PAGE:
Freya’s Ice Cream offers the local taste of Europe – Knox County VillageSoup

ROCKPORT— Therese Inman admits there were “a lot of tears” brewing for the opening of Freya’s Ice Cream on Main Street.

Once she and husband Garett Reppenhagen opened on July 21, there were only tears of joy, however, as the 770-square-foot boutique became a quaint dessert-oasis reality — with harbor view – for a treat when the mood calls.

Therese Inman, left, and Garett Reppenhagen open Freya’s Ice Cream in downtown Rockport Main Street. Photo by Zack Miller

From dreams to reality

Inman and Reppenhagen, along with their child, moved to Maine in July 2021 from Colorado to “pursue their dreams.”

“We knew we wanted to start a business,” Inman said. “A long time ago we always dreamed of a bed-and-breakfast or some kind of community gathering space where we could do a lot for the community, or maybe a pub. then brought back to a little more realistic visions of what we could start with ourselves, something that we enjoy and bring joy to the community as a cornerstone of the community.

Freya’s – named after the Norse goddess responsible for love, fertility, battle and death – which serves treats of gelato, sherbet and sherbet to customers near and far, with crepes expected to join the menu in September.

“We traveled a bit of Europe and we wanted to bring a bit of Europe back to the United States with us,” Reppenhagen said. “Ice cream and pancakes have always been an idea we had and we loved the little pancake stands in different European cities. We always wanted a place where we could meet and hold events and build more relationships with our community.

Setting up shop

It took the residents of Lincolnville, along with their landlords, three and a half months to renovate their current space and build a deck that overlooks the harbor, but the “open canvas” provided a perfect place to begin their dream.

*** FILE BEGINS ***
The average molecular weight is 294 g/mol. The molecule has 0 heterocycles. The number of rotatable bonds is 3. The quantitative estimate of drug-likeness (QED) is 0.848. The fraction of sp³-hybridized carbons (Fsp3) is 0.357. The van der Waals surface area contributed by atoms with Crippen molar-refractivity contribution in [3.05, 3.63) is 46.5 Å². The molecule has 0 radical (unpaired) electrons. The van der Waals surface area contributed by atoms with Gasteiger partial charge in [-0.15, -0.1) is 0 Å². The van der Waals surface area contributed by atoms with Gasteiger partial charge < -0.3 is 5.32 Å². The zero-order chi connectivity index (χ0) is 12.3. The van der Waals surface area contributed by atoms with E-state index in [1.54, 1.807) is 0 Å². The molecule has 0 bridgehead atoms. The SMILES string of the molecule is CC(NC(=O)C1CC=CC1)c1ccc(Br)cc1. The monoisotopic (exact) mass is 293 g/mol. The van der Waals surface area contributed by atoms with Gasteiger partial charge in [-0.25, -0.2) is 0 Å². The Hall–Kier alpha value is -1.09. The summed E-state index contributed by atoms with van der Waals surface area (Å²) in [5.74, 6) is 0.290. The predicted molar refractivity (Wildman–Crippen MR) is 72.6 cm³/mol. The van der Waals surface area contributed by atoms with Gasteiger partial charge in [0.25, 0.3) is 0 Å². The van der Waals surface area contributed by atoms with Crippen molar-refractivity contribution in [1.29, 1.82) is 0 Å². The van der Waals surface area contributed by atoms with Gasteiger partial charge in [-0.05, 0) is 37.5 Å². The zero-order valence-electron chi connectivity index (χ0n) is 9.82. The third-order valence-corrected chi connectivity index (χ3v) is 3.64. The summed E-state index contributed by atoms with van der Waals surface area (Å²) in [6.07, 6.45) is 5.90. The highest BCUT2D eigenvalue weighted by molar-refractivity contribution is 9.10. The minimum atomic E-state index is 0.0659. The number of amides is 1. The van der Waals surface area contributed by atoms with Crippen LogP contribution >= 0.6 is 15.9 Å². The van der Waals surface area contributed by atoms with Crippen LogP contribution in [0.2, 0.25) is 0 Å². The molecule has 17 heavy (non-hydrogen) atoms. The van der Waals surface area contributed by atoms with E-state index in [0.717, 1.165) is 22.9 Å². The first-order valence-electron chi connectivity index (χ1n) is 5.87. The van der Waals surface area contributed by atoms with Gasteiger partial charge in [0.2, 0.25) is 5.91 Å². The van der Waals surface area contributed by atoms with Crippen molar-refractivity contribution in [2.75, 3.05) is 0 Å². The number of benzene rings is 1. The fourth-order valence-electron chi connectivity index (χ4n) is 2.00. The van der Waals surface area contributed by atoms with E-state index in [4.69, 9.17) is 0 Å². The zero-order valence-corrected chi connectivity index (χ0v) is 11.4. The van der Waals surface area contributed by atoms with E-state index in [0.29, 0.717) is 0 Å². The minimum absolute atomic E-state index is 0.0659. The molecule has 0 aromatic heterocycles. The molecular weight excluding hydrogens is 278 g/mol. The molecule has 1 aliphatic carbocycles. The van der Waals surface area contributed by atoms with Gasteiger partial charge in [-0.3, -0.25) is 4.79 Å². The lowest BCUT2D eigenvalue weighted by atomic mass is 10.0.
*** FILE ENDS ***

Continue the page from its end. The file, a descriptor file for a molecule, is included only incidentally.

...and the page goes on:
“Our owners were really wonderful and had a lot of vision that we all collaborated on to create this space,” Inman said.

Inman is the shop’s main employee, as Reppenhagen – a former Army scout and sniper – is the executive director of the international nonprofit Veterans for Peace, but Inman admits it was a significant life change coming from Colorado as a certified nurse. assistant at Colorado Children’s Hospital in Colorado Springs.

Interior of Freya’s Ice Cream. Photo courtesy of Freya’s Ice Cream Facebook page

“I worked with tiny babies and during a global pandemic, which was an interesting thing,” Inman said. “It was an enriching but demanding space. The schedule, while not too different now, was harder to be away from my family for long days.

Neither Inman nor Reppenhagen had experience with ice cream on a commercial scale before, but Inman’s “hobby” began about eight years ago with a household electric ice cream maker making ice cream for birthdays and the family at home.

“I just tried to make my way to the other side with no formal education,” Inman said. “It’s a bit on a whim, but it’s pretty simple and we grab our recipes, but fun, experimentation and creativity come into play.”

Reppenhagen has experience with other candies, as he worked for the Rocky Mountain Chocolate Factory headquartered in Durango, Colorado, making candy, fudge and caramel apples, as well as making artesian bread.

Small space, big flavors

Despite the initial lack of experience, Inman threw herself into the sweet world, as all ice cream, sorbets and sorbets are homemade.

“I don’t do it every day, because I don’t have a big enough kitchen or enough staff,” Inman said. “I do it for several days. Usually I stagger it and try to make all of my dairy recipes in one day or at least isolate them from my non-dairy recipes.